, by SYED AKBAR HASSAN
On coming closer to ayat 11 of Surah Al-Hujuraat we find that the ayat contains three ahkam in form of don’ts. It prohibits mocking and ridiculing one another. In the preceding two ayats that we had referred to last week after giving necessary instructions about the Muslim Ummah’s fighting, we the believers were made to realise that by virtue of the most sacred relationship of the iman (faith), we are brothers one to another, and we should fear Allah and try to keep our mutual relations right. Now, in the following hukm (commandment), we are being enjoined to avoid and shun those major evils – like mocking the people, or taunting them, or proposing evil and offensive titles for others – which are great threat to the foundation of Muslim culture and generally spoil the mutual relationships of the people in a society.
The first clause or part of this hukm states: “O you who believe! Let not a group scoff at another group, it may be that the latter are better than the former; nor let (some) women scoff at other women, it may be that the latter are better than the former…” Scoffing or mocking or more simply making fun of others does not only entail mocking with the tongue but it also includes to mimic somebody, making blunt references to someone, laughing at someone’s appearance, or his words, or his works, or his dress, or calling attention of other’s as well to some defect or flaw in someone so that others also may laugh at him.
If one gets involved in any form of mocking or scoffing as mentioned above, there always lie feelings of one’s own superiority and the other’s abasement and disrespect, which are morally unworthy of a gentleman. It is very hurting to the other person and often becomes a cause of mischief in the society. More importantly, it is forbidden to scoff at and belittle people, for the injured party could be more honoured and dearer to Allah the Exalted than those who ridicule and belittle them. Mentioning men and the women separately does not mean that it is lawful for men to mock women or women to mock men but only to impress that Islam does not at all believe in a mixed society. Therefore, in a Muslim culture it is inconceivable that men would mock a woman, or women would mock a man.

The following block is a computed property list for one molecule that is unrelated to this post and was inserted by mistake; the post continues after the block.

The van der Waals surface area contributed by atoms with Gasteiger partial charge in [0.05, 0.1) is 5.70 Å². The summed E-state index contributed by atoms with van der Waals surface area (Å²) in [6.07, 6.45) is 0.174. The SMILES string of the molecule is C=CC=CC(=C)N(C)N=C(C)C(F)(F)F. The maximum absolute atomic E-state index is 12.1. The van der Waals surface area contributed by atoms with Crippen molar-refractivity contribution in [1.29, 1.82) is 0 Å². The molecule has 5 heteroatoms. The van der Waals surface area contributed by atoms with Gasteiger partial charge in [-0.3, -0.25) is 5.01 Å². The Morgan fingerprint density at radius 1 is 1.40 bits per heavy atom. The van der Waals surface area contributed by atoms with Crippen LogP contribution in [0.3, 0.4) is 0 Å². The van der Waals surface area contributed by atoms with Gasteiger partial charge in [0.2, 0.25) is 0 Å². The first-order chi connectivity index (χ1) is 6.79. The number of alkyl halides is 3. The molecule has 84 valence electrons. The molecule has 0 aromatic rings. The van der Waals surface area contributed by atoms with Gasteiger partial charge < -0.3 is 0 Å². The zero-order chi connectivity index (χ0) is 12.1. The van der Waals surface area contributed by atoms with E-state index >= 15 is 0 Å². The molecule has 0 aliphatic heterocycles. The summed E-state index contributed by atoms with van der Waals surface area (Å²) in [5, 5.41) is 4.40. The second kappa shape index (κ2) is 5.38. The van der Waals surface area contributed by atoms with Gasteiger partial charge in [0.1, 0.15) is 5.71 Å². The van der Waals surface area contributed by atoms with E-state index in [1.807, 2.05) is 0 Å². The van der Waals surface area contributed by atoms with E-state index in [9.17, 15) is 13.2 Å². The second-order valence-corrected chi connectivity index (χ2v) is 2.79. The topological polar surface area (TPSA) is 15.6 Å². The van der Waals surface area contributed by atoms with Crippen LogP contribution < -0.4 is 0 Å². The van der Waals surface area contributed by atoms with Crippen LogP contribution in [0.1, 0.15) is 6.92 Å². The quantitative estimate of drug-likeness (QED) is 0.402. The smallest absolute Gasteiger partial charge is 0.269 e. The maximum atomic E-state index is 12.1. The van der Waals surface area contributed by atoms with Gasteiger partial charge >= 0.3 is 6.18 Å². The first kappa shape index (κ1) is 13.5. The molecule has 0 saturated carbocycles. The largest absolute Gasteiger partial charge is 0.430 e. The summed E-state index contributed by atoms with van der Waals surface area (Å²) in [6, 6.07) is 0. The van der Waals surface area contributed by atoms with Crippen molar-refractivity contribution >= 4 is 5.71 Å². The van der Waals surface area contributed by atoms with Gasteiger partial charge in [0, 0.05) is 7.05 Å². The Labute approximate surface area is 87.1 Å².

The next clause of the hukm states: “And do not taunt yourself.” Hamz is defamation by action, while Lamz is by words. The word lamz is very comprehensive and applies to ridiculing, reviling, deriding, jeering, charging somebody or finding fault with him, and making him the target of reproach and blame by open or tacit references. As such things also spoil mutual relationships and create bad blood in society, they have been forbidden. If we use taunting words for somebody, actually it reflects our own selves which are filled with evil feelings. Thus, when we taunt others, it means that we are inviting others to taunt us. However, it will be a different matter that the other person being gentle doesn’t react to our taunting, but we, anyway, have opened the door to mischief so that the other may treat us likewise. That’s why instead of saying, “Do not taunt one another”, it has been said “Do not taunt yourselves”, which by itself shows that the one who uses taunting words for others, in fact, taunts his own self.